Orbitz struggling with basic math

Update 4/20/06: I received the initial message from Orbitz that they had found my target fare of $294 which according to them is less than my target price of $250. Then this morning I received a message that they are still searching and the best they could find is $263 which today they consider to be above my target price. Perplexing!

When I lived in Germany taxes and fees were always included in the quoted price and that’s the way it should be! As a consumer when I make a purchase I want to know how much I’ll be paying but in the US many companies try to play consumers with misleading advertising that doesn’t include fees and taxes which can add over 30% to the price. Airlines, rental car agencies, hotels, and EBay vendors are some of the worst offenders, advertising prices well below what you’ll actually pay.

This gets to an email I received from Orbitz today that made me chuckle. I have an Orbitz deal detector alert going for airfare less than $250 to visit my folks. Here’s how it read (no joke):

Subject: <strong>DealDetector: We Found Your Fare!</strong>

Orbitz DealDetector found a fare that <strong>meets or beats your
desired fare</strong>. Book while seats are still available!


ONE: San Francisco, CA (SFO) to Portland, ME (PWM) for <strong>$250 or less</strong>
TOTAL FARE PER PERSON <strong>$294</strong>*

Apparently in the world of Orbitz $294 is less than $250!

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5 Responses to Orbitz struggling with basic math

  1. reddit fan says:

    you got something in common with Da Man…http://www.thebestpageintheuniverse.net/c.cgi?u=orbitz_blows

  2. spto says:

    The reason taxes MAY NOT be included in prices in the US (yes, you are not allowed to include the tax in your prices) is so that you will always know how much tax you are paying when you make a purchase. This is good. Otherwise the tax you pay is too easily hidden (and raised).

    As for “fees” (not taxes)… yeah, I don’t know what the deal is there.

  3. I have to agree with the above comment. I live in Canada, where there is a tax called the Goods and Services Tax, basically this is a value added tax like the VAT found in Europe. But unlike Europe it’s always added on top of the quote price.

    While this may be a pain in terms of knowing the exact amount ahead of time, having it visible at least ensures the government stays (somewhat) honest. Any tax increases are immediately visible…

  4. Todd Huss says:

    I agree that having tax amounts transparent is a good thing, however, I don’t think that means taxes and fees should always be hidden from the consumer until the final purchase step. For example, if you walk up to the counter of a rental car agency they’ll tell you the car is $30 a day, you say I’d like it for 3 days, you fill out the paper work, and then they say, OK that will be $140. Is that really good for consumers or just good for suckering consumers?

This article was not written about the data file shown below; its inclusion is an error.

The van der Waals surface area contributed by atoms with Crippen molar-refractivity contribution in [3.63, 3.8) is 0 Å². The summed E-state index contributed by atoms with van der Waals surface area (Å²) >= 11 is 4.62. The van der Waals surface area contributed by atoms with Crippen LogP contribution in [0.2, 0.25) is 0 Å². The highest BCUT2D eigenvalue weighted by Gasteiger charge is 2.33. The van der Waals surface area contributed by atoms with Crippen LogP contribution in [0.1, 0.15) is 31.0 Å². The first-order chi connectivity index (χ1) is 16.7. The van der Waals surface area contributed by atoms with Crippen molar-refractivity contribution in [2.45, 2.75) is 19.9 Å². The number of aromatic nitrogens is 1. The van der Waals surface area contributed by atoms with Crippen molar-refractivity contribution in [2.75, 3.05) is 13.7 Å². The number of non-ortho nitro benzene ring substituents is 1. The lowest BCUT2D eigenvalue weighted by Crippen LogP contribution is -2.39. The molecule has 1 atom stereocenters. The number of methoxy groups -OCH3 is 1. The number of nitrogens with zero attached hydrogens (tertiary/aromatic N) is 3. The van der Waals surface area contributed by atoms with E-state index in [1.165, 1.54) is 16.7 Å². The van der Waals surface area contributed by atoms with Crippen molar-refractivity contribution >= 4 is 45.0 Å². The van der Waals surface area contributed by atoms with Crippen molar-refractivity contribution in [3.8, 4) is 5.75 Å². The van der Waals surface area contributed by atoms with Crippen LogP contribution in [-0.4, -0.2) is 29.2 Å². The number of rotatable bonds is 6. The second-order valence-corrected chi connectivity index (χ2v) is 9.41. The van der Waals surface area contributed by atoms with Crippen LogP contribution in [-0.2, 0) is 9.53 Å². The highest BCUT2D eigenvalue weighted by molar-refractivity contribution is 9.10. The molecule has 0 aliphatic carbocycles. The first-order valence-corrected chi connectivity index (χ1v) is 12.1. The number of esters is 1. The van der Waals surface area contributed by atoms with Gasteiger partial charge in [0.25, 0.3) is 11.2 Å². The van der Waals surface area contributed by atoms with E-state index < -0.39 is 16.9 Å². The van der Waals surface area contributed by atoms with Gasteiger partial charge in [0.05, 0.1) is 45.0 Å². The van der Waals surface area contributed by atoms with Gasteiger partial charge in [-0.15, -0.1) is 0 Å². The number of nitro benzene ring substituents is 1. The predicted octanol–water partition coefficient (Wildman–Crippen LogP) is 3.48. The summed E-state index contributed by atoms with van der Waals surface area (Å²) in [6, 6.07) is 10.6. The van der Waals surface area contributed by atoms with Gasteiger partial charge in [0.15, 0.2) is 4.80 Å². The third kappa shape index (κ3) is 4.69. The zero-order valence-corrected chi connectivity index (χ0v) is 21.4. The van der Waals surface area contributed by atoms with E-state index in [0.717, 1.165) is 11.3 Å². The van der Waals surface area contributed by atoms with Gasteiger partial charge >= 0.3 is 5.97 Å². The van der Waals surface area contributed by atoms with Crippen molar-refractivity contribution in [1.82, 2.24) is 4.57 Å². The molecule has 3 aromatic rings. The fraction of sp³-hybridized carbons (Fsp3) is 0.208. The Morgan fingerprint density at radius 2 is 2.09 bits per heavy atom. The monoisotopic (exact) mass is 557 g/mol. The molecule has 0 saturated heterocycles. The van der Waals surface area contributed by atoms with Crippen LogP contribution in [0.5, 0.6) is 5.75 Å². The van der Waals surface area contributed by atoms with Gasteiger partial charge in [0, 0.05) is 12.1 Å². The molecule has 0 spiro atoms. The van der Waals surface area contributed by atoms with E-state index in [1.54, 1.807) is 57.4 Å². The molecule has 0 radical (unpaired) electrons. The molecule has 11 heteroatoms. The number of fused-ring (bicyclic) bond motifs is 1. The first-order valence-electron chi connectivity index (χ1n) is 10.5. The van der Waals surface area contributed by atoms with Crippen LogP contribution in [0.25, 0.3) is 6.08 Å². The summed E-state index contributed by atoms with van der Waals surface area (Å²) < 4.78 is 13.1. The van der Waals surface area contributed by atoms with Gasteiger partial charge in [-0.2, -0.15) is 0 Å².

It’s one thing when we’re talking sales tax which is easy to adapt to consistently adding on X%, but it’s completely another thing when the taxes and fees vary so wildly from service to service (mainly an issue with airfare, hotels, rental cars, and handling fees). Like everyone in the US, you get wise to it and know that you won’t know the real price until it’s time to pay, but the lack of transparency is an annoyance!

  5. I live in Germany and have been to Canada and the U.S. several times. I just returned from a vacation in Texas and I can tell you, every time I get there it annoys me over and over again. It’s just the way Todd says: As a customer I want to be able to see what I will be charged for whatever I choose to buy. And by that I mean the final amount; it’s the only way to truly compare offers without having all the different rules in mind all the time.
    In Germany we currently have two levels of VAT in effect: 7% for groceries, books and magazines and 16% for everything else (cars, computers, etc). The amount of tax for each level has to be printed on your receipt separately, so there is transparancy. There will be a change from 16% to probably 19% beginning in 2007 and trust me, people are aware of it. Of course, vendors may choose to increase prices at the same time and effectively “hide” that, but this too is something people usually notice.

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